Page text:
Data Management

    The quantitative assessment checklists (legal and staff qualification documents review, medical records, and observations) data were entered in a Microsoft Excel 2013 worksheet for further analysis.

    The qualitative in-depth interview data were analyzed utilizing deductive content analysis with a structured matrix [31-33]. The research team used a predefined structure of initial coding, which comprised the measurable elements of the selected standards (Figure 1). After verbatim transcription of the data, two researchers reviewed all transcripts and started the analysis using investigator triangulation. Data triangulation was applied across the different data sources [26].

    To integrate qualitative and quantitative results to measure compliance to the standards, we developed a single checklist comprising all assessed standards with their measurable elements. Using this checklist, we applied integrated methodological triangulation across both quantitative and qualitative results [26].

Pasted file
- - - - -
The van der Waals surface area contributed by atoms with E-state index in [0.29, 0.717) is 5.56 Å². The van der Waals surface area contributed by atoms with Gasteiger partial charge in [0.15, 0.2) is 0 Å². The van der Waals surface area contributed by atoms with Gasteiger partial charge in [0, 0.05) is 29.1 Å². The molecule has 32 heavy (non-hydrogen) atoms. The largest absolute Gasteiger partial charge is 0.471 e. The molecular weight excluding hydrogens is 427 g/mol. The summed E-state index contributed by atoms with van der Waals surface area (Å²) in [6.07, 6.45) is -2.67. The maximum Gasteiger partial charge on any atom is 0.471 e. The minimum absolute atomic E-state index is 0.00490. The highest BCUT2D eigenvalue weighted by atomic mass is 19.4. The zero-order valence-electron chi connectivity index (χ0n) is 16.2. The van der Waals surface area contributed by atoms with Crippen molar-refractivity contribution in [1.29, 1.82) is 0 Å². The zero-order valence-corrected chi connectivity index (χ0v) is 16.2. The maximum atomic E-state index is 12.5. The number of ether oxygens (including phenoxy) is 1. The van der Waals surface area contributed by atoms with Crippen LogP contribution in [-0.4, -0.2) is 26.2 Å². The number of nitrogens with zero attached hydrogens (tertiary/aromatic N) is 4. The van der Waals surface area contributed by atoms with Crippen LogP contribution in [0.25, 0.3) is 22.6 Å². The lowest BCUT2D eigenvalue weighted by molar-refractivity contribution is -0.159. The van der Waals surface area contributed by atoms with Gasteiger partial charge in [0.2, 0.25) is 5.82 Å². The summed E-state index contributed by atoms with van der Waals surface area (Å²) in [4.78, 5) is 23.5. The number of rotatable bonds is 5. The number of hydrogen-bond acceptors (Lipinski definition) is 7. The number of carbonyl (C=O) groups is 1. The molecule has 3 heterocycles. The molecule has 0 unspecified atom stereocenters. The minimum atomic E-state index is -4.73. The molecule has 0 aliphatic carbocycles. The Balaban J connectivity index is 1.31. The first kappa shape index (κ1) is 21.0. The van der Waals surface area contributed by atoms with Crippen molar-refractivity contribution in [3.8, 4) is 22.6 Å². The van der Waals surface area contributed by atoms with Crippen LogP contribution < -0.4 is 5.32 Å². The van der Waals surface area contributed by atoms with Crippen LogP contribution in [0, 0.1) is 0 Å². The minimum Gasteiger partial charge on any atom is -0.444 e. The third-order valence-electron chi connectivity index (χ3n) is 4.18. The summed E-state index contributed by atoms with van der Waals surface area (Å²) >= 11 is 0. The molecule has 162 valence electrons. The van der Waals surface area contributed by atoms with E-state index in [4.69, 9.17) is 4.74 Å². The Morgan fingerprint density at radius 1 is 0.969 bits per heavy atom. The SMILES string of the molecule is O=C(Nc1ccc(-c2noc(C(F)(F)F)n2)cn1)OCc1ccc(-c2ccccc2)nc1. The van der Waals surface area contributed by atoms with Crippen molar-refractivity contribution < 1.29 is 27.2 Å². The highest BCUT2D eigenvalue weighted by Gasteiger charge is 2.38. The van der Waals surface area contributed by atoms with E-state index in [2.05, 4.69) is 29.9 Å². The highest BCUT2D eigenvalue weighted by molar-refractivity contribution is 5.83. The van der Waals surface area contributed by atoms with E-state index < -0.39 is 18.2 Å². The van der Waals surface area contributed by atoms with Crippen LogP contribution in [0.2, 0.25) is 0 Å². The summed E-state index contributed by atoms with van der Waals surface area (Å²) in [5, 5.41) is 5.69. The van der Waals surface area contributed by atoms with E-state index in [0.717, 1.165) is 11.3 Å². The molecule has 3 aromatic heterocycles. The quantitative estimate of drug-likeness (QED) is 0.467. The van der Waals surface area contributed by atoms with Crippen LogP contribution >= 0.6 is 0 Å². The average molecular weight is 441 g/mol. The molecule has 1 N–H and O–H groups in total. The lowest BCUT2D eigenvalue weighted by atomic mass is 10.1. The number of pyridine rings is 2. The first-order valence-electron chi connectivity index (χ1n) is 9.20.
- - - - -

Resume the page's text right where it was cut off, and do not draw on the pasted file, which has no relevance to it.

Next, we developed a scoring system, setting the maximum score for each standard to 10. Applying weighted scores to measurable elements within each standard, we calculated the score of the assessed standards by summing the scores of their measurable elements. The number of measurable elements for each standard ranged from 2 to 10 (average=4), depending on the standards’ complexity. We based our evaluation of compliance to the NTCC’s daily practices on the obtained scores (scored from 0 to 10) for each assessed standard.

    After developing the coding scheme and the scoring system, we conducted a strengths, weaknesses, opportunities, and threats (SWOT) analysis, grouping all the findings into SWOT for each of the 122 standards [34]. The findings include both a scoring table and a SWOT analysis for each of the standards. The scoring table and SWOT analysis were supported by direct quotes from respondents, which reduced the influence of biases of the study team and enhanced the findings for improved communication to a wider audience (Multimedia Appendix 2).